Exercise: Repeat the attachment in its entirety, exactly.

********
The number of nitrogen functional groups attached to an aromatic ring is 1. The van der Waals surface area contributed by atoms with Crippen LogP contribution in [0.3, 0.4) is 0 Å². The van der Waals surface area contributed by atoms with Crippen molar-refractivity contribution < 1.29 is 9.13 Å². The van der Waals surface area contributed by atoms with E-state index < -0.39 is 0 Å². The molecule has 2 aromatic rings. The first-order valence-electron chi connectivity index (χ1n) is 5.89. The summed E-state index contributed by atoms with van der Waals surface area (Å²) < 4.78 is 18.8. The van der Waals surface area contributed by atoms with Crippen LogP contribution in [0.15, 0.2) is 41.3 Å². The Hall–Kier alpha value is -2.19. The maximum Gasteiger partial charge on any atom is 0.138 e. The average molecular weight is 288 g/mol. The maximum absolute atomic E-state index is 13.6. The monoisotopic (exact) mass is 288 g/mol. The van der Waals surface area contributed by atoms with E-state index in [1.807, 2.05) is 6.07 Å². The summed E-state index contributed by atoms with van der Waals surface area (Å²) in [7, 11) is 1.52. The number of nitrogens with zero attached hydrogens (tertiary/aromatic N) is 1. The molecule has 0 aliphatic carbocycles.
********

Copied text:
The number of nitrogen functional groups attached to an aromatic ring is 1. The van der Waals surface area contributed by atoms with Crippen LogP contribution in [0.3, 0.4) is 0 Å². The van der Waals surface area contributed by atoms with Crippen molar-refractivity contribution < 1.29 is 9.13 Å². The van der Waals surface area contributed by atoms with E-state index < -0.39 is 0 Å². The molecule has 2 aromatic rings. The first-order valence-electron chi connectivity index (χ1n) is 5.89. The summed E-state index contributed by atoms with van der Waals surface area (Å²) < 4.78 is 18.8. The van der Waals surface area contributed by atoms with Crippen LogP contribution in [0.15, 0.2) is 41.3 Å². The Hall–Kier alpha value is -2.19. The maximum Gasteiger partial charge on any atom is 0.138 e. The average molecular weight is 288 g/mol. The maximum absolute atomic E-state index is 13.6. The monoisotopic (exact) mass is 288 g/mol. The van der Waals surface area contributed by atoms with E-state index in [1.807, 2.05) is 6.07 Å². The summed E-state index contributed by atoms with van der Waals surface area (Å²) in [7, 11) is 1.52. The number of nitrogens with zero attached hydrogens (tertiary/aromatic N) is 1. The molecule has 0 aliphatic carbocycles.